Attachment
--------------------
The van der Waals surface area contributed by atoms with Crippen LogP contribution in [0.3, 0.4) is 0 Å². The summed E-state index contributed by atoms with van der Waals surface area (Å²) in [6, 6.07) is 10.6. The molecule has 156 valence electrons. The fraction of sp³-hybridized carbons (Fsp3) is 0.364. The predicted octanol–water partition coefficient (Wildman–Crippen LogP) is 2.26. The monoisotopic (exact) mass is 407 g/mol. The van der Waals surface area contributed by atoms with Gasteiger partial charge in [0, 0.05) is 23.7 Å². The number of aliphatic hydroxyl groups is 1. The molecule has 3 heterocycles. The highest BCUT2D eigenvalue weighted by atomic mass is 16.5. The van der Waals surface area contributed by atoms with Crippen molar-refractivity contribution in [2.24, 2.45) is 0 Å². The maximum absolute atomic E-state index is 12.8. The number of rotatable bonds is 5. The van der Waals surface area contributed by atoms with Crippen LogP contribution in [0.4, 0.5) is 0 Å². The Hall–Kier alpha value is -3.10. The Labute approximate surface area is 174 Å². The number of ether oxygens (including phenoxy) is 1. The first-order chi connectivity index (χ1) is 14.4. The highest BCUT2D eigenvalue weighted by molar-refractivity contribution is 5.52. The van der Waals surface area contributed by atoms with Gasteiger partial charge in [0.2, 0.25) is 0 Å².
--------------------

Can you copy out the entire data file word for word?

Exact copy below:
The van der Waals surface area contributed by atoms with Crippen LogP contribution in [0.3, 0.4) is 0 Å². The summed E-state index contributed by atoms with van der Waals surface area (Å²) in [6, 6.07) is 10.6. The molecule has 156 valence electrons. The fraction of sp³-hybridized carbons (Fsp3) is 0.364. The predicted octanol–water partition coefficient (Wildman–Crippen LogP) is 2.26. The monoisotopic (exact) mass is 407 g/mol. The van der Waals surface area contributed by atoms with Gasteiger partial charge in [0, 0.05) is 23.7 Å². The number of aliphatic hydroxyl groups is 1. The molecule has 3 heterocycles. The highest BCUT2D eigenvalue weighted by atomic mass is 16.5. The van der Waals surface area contributed by atoms with Crippen molar-refractivity contribution in [2.24, 2.45) is 0 Å². The maximum absolute atomic E-state index is 12.8. The number of rotatable bonds is 5. The van der Waals surface area contributed by atoms with Crippen LogP contribution in [0.4, 0.5) is 0 Å². The Hall–Kier alpha value is -3.10. The Labute approximate surface area is 174 Å². The number of ether oxygens (including phenoxy) is 1. The first-order chi connectivity index (χ1) is 14.4. The highest BCUT2D eigenvalue weighted by molar-refractivity contribution is 5.52. The van der Waals surface area contributed by atoms with Gasteiger partial charge in [0.2, 0.25) is 0 Å².